This month I'm going out on a limb. (Ok, I know it isn't the first time.) That said, I'm discussing a topic that can be a polarizing and deeply misunderstood concept (and I bet you didn't even know it).
I'm talking about optimism.
Regardless of where you fall on the optimism spectrum, I encourage you to keep an open mind and read on. I'm going to share with you what optimism is not and how it relates to your emotional intelligence. You just might come away with a different idea of what optimism really is all about, and some ways you can begin to cultivate more optimism in your life and work.
First, let me define optimism in the context I'm using -- Optimism is simply the ability to look at the brighter side of life and to maintain a positive attitude in the face of adversity, and to remain hopeful and resilient despite setbacks. Optimism is a great indicator of a person's outlook on life.In fact, optimism is an important component in one's overall emotional intelligence.
"The optimist proclaims that we live in the best of all possible worlds, and the pessimist fears this is true." - James Branch Cabell
What Optimism Is NOT
To help understand what optimism is, we should discuss what it is not.
The Optimist and Pessimist
The psychologist Martin Seligman, widely recognized as the father of the positive psychology movement, says there are 3 major attitudes that distinguish the optimist from the pessimist.
1. The optimist tends to view adversity as temporary events. The bad times certainly won't last forever. It's a momentary setback, a blip on the screen, and it won't prevent them from achieving their aim. It merely will delay it.
2. The optimist tends to see the misfortune as pertaining to a specific situation. It's not "more of the same" doom and gloom that pervades their life.
3. The optimist doesn't tend to shoulder all the blame for the event. They look for causes, including potential external causes and they take those into consideration.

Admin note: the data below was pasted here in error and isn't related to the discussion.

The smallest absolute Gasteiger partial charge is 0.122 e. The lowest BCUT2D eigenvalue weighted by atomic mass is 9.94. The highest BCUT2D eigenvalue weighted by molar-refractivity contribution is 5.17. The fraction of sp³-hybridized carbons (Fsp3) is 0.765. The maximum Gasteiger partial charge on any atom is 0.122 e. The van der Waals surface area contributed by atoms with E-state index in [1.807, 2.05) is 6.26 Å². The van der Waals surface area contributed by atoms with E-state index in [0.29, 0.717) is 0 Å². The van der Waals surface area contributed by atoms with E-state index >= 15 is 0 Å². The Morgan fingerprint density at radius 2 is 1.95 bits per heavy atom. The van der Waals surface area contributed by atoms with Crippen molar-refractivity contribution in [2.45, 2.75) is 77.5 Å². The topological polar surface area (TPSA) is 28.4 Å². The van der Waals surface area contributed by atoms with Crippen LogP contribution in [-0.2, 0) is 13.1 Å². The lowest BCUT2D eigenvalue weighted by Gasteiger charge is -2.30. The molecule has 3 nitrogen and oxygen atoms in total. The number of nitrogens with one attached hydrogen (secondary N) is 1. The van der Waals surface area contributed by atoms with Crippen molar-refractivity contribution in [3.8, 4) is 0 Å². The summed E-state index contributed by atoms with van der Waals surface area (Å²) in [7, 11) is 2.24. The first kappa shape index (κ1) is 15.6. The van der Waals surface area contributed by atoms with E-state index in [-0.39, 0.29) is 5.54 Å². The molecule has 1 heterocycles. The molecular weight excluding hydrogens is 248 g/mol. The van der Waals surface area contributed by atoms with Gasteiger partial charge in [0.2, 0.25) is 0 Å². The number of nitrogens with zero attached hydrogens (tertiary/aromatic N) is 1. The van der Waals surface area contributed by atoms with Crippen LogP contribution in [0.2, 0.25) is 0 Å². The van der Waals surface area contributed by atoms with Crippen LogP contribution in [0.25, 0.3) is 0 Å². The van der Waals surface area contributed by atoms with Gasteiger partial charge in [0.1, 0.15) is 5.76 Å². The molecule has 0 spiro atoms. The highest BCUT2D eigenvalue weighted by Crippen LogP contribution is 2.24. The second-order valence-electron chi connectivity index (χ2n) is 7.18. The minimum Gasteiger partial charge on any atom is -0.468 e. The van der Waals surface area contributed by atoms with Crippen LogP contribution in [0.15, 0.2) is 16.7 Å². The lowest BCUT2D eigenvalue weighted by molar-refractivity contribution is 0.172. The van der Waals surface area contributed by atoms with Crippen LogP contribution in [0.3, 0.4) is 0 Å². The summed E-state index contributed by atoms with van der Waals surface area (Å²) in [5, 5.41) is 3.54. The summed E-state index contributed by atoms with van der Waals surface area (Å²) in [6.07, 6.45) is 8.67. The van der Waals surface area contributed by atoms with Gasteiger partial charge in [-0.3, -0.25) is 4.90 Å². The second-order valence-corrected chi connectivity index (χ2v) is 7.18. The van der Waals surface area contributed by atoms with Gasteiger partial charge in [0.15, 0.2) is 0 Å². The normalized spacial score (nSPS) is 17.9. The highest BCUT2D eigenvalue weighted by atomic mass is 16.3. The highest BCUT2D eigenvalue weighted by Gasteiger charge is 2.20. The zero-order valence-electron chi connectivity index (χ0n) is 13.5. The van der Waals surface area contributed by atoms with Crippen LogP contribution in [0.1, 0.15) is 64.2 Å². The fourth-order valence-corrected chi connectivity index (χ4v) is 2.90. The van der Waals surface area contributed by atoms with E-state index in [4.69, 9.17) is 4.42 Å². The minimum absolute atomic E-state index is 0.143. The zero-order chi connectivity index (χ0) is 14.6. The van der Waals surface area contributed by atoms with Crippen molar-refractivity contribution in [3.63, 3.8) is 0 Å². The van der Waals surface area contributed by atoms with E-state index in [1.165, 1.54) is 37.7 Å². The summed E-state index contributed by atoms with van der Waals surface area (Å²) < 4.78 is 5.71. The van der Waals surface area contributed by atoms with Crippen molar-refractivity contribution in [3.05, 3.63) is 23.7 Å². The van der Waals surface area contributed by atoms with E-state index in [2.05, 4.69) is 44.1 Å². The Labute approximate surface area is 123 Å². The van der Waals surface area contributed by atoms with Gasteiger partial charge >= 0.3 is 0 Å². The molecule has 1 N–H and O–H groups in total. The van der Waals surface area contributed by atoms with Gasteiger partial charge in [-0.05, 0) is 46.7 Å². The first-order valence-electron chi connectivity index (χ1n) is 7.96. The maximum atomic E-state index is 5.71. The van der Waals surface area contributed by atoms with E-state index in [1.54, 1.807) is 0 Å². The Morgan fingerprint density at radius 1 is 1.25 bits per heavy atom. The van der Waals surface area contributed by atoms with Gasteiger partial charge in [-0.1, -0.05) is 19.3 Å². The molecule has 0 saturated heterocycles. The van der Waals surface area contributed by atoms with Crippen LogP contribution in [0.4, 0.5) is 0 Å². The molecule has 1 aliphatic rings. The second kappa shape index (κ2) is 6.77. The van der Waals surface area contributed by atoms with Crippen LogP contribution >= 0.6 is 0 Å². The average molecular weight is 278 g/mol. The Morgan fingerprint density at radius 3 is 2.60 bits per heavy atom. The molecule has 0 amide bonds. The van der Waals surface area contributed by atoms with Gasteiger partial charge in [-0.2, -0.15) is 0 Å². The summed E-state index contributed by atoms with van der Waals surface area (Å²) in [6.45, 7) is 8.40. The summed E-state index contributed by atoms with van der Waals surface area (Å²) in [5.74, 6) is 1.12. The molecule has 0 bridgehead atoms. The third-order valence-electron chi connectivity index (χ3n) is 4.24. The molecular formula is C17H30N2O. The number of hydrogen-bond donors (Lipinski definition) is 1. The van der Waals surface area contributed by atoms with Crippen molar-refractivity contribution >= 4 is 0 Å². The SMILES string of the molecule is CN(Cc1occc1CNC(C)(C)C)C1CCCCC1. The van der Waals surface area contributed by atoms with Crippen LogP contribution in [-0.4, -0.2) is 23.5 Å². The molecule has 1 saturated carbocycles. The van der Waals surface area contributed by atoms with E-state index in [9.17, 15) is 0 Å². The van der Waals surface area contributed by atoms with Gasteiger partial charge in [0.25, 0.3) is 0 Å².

"Pessimism leads to weakness, optimism to power." - William James
Pessimism, on the other hand, is caused by what I call the Three P's.
1. The pessimist sees the problem as permanent. This is never going to go away. I've suffered from this problem all my life, and nothing ever changes. It's just another in a long line of setbacks for me. (If you're honest with yourself most of us have felt this way when viewing certain difficulties or obstacles in life.)
2. The pessimist believes the problem is pervasive. Things always go wrong, no matter what I try. Problems, failure, and disappointment are all part of my life. And this problem impacts every area of my life.
3. The pessimist believes the problem is personal. This is being done to me. Or I'm an idiot for not knowing better, for failing in this attempt. My own incompetence is to blame.
So remember, whenever you begin to feel the sting of failure, challenge or unwelcome problems, check in and see if you're taking the pessimistic approach. If you are, then turn those 3 P's around! See the problem as temporary. See it as specific to the moment or circumstances. And make sure you seek out all possible causes, both internal and external in order to take a more realistic and optimistic approach.
"Optimism is the faith that leads to achievement. Nothing can be done without hope and confidence." - Helen Keller
Think about it from this perspective for a moment. If you were working for someone who defaulted to a pessimistic view of things every time the team encountered difficulties, how would that impact your ability to move forward effectively? What would morale be like on your team? What would happen when faced with the inevitable challenges of daily life?
Conversely, what if you worked for someone who was resilient, and had the ability to see the positive even in times of trial and failure? How might that affect your ability to come up with solutions, overcome challenges, and face uncertainty with a deeper sense of confidence?
Given a choice, I will always choose to be optimistic. It beats the heck out of pessimism. But that's just my story. What's yours
Quit being an average leader! Take the FREE Leadership Assessment.
Kevin Ciccotti, Human Factor Formula
Helping companies create sustainable, effective teams that are committed to the success of their projects, the organization, and the individuals with whom they work